|Georges de Feure, La source du mal|
When considering the social tectonics of the modern age, I do sometimes wonder if humanity hasn't succeeded in unshackling itself from the hitherto timeless aphorism of Ecclesiastes: there is no new thing under the sun. Maybe human life in the twenty-first century really isn't just the same old tune played to a different beat, on different instruments; could this epoch represent humanity's entry into a fundamentally different existence than the one it has danced for the last 12,000 years?
If I were adopt the posture of an King Solomon apologist, I might argue that it isn't the dance that has changed, but its speed. Communication has become instantaneous, human beings (or human objects) can traverse the globe in a matter or hours, and waiting longer than half an hour for anything is now an almost unacceptable proposition—but human beings as we see them documented by Homer, Thucydides, Guanzhong, Shakespeare, Tolstoy, et al. are still recognizably the same people we are, albeit differently socialized.
(What gives the apologist cause to hesitate is Hegel's observation that at some point, an increased quantitative difference clicks over to a qualitative difference—but when or if we'll hit that point (or if we've already hit it) is beyond any honest conjecture I can make at present.)
I've been reading Gustave Flaubert's Madame Bovary lately, and it makes me wonder if Ecclesiastes might still be correct. Throughout this mid-nineteenth century novel I've been frequently reminded of conversations and articles about (and personal experiences with) social media, the hot topic of the early twenty-first century (and hot topic maker of the early twenty-first century).
For those who aren't familiar with Madame Bovary, here's the long and short of it: it's a French novel published in 1856, and frequently regarded as ground zero (or very close to ground zero) of the realist movement in Western literature, condemning the tropes of Romanticism even as it flouted them in its narrative. The plot follows a bored, dissatisfied housewife of the French countryside who desperately pursues extramarital affairs for a taste of the glamor and passion she feels her life is undeservedly lacking.
It is a point of defining significance that Emma Bovary is a voracious reader of novels, of the Romantic literature that was saturating the market at the time. And it is of contextual importance that Emma was living in and enjoying the pleasures of a media revolution (read: acceleration) not entirely different from the throes that birthed our Information Age. Dr. Annette Lamb gives us the skinny:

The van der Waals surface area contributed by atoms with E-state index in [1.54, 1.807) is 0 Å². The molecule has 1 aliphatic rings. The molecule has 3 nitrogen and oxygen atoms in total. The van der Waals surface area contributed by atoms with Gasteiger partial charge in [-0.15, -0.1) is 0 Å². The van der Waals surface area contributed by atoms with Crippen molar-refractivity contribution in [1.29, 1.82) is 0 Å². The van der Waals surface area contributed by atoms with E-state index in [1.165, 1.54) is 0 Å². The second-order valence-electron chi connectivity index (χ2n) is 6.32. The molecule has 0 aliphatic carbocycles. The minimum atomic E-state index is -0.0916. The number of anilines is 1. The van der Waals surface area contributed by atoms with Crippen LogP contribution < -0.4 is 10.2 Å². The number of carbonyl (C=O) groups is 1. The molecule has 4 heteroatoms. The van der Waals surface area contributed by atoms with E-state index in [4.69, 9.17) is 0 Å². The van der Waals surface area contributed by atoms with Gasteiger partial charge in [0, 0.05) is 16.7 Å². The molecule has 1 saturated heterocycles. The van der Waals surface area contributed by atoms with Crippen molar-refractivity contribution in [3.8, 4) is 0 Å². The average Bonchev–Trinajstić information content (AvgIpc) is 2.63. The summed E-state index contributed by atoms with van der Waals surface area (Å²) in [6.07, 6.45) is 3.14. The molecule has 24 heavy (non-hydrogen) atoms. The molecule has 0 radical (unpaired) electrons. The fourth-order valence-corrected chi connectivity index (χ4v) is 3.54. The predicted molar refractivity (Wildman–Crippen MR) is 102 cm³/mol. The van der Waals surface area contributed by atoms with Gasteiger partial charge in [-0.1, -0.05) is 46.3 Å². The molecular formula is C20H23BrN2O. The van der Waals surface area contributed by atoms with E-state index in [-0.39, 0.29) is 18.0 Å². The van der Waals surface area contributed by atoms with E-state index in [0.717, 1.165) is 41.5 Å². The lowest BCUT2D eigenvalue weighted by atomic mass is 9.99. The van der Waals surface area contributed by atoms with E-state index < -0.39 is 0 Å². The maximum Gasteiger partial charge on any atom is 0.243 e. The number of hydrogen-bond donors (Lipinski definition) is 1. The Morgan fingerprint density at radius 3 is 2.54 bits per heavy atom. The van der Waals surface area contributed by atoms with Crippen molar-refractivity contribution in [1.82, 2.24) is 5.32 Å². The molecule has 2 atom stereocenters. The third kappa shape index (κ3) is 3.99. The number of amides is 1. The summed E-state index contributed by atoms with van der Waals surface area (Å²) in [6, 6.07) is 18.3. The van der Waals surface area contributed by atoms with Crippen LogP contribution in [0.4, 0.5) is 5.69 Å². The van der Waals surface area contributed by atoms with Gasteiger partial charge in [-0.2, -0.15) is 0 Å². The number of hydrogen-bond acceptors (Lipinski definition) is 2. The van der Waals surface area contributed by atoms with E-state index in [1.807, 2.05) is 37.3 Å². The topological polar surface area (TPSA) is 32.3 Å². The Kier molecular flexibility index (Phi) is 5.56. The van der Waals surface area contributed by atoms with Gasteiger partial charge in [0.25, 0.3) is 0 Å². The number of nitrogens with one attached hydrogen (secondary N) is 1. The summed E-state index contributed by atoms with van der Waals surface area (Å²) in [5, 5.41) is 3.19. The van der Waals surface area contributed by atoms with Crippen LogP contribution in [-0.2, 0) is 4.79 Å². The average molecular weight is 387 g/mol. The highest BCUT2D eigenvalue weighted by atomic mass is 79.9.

In his book Print, Manuscript, and the Search for Order: 1450-1830, McKitterick (2003, 9) provided an overview of print culture during this time period including
"driven by cost (no least the rates of pay for compositors) and by a new awareness in an industrialized world of the relationship between production and increased demand and consumption, a revived interest in speed, in the technical possibilities of new inventions and in their social and interpretive implications."Piper (2009, 4) concluded that this period "witnessed a remarkable social investment in books, both materially and imaginatively."
At the turn of the 19th century, publishing houses around the world were churning out books. Major publishers in London, New York, Paris, Berlin, and in other areas were increasing production through innovations in technology. They were also looking for new ways to attract customers. Critical editions, gift books, illustrated works, penny novels, and translations all added to the variety of options across social and economic classes.
People living during this book frenzy were aware of these changes. Wolfgang Menzel (1798-1873) was a literary historian. In 1828, he observed,
"If a citizen of the next century were to look back at the current moment in German history, he would say that we had slept and dreamt in books."Mass production allowed readers to become part of a shared experience. Emily Todd (2009, 100-101) notes that in the 19th century,